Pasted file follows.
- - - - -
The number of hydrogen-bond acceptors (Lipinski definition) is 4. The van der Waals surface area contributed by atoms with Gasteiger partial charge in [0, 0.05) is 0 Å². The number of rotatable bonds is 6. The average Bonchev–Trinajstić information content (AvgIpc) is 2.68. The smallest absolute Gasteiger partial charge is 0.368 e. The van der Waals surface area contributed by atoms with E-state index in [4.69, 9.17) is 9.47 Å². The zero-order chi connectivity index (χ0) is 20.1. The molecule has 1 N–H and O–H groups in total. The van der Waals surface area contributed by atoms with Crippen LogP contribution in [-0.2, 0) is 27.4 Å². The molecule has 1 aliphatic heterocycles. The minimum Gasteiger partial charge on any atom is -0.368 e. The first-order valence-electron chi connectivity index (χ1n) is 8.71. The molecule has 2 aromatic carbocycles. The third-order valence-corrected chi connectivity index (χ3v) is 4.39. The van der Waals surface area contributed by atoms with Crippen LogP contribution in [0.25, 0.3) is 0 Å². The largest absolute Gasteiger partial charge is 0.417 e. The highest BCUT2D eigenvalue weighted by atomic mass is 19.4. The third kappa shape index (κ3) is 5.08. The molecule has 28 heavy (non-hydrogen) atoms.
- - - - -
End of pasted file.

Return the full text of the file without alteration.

The number of hydrogen-bond acceptors (Lipinski definition) is 4. The van der Waals surface area contributed by atoms with Gasteiger partial charge in [0, 0.05) is 0 Å². The number of rotatable bonds is 6. The average Bonchev–Trinajstić information content (AvgIpc) is 2.68. The smallest absolute Gasteiger partial charge is 0.368 e. The van der Waals surface area contributed by atoms with E-state index in [4.69, 9.17) is 9.47 Å². The zero-order chi connectivity index (χ0) is 20.1. The molecule has 1 N–H and O–H groups in total. The van der Waals surface area contributed by atoms with Crippen LogP contribution in [-0.2, 0) is 27.4 Å². The molecule has 1 aliphatic heterocycles. The minimum Gasteiger partial charge on any atom is -0.368 e. The first-order valence-electron chi connectivity index (χ1n) is 8.71. The molecule has 2 aromatic carbocycles. The third-order valence-corrected chi connectivity index (χ3v) is 4.39. The van der Waals surface area contributed by atoms with Crippen LogP contribution in [0.25, 0.3) is 0 Å². The largest absolute Gasteiger partial charge is 0.417 e. The highest BCUT2D eigenvalue weighted by atomic mass is 19.4. The third kappa shape index (κ3) is 5.08. The molecule has 28 heavy (non-hydrogen) atoms.